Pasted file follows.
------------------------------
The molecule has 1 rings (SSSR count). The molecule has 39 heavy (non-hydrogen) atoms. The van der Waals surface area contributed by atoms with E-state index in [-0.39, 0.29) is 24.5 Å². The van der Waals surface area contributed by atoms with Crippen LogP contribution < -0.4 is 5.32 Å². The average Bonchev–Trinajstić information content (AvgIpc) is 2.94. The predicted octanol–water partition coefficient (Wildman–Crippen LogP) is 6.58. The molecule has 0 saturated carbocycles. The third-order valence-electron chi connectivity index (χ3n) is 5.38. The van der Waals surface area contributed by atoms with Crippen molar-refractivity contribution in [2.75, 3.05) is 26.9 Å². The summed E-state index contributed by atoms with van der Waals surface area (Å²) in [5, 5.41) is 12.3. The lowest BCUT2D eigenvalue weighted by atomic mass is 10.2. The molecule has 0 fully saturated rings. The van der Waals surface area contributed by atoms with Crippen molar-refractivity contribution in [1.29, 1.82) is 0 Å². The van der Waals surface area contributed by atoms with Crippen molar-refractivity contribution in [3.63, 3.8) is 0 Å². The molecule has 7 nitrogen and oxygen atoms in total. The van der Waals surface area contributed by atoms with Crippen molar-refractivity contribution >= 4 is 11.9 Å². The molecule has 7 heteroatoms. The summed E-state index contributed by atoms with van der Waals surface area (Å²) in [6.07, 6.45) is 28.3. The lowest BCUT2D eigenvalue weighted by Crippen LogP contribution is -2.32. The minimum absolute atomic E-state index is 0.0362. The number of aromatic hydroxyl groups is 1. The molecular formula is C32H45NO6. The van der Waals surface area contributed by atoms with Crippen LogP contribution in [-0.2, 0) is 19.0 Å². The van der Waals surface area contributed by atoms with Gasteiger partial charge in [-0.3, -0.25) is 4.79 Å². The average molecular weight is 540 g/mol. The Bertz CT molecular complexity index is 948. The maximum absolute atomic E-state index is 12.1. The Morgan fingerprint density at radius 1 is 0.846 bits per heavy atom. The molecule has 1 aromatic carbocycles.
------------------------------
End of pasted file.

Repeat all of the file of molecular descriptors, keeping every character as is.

The molecule has 1 rings (SSSR count). The molecule has 39 heavy (non-hydrogen) atoms. The van der Waals surface area contributed by atoms with E-state index in [-0.39, 0.29) is 24.5 Å². The van der Waals surface area contributed by atoms with Crippen LogP contribution < -0.4 is 5.32 Å². The average Bonchev–Trinajstić information content (AvgIpc) is 2.94. The predicted octanol–water partition coefficient (Wildman–Crippen LogP) is 6.58. The molecule has 0 saturated carbocycles. The third-order valence-electron chi connectivity index (χ3n) is 5.38. The van der Waals surface area contributed by atoms with Crippen molar-refractivity contribution in [2.75, 3.05) is 26.9 Å². The summed E-state index contributed by atoms with van der Waals surface area (Å²) in [5, 5.41) is 12.3. The lowest BCUT2D eigenvalue weighted by atomic mass is 10.2. The molecule has 0 fully saturated rings. The van der Waals surface area contributed by atoms with Crippen molar-refractivity contribution in [1.29, 1.82) is 0 Å². The van der Waals surface area contributed by atoms with Crippen molar-refractivity contribution in [3.63, 3.8) is 0 Å². The molecule has 7 nitrogen and oxygen atoms in total. The van der Waals surface area contributed by atoms with Crippen molar-refractivity contribution >= 4 is 11.9 Å². The molecule has 7 heteroatoms. The summed E-state index contributed by atoms with van der Waals surface area (Å²) in [6.07, 6.45) is 28.3. The lowest BCUT2D eigenvalue weighted by Crippen LogP contribution is -2.32. The minimum absolute atomic E-state index is 0.0362. The number of aromatic hydroxyl groups is 1. The molecular formula is C32H45NO6. The van der Waals surface area contributed by atoms with Crippen LogP contribution in [-0.2, 0) is 19.0 Å². The van der Waals surface area contributed by atoms with Gasteiger partial charge in [-0.3, -0.25) is 4.79 Å². The average molecular weight is 540 g/mol. The Bertz CT molecular complexity index is 948. The maximum absolute atomic E-state index is 12.1. The Morgan fingerprint density at radius 1 is 0.846 bits per heavy atom. The molecule has 1 aromatic carbocycles.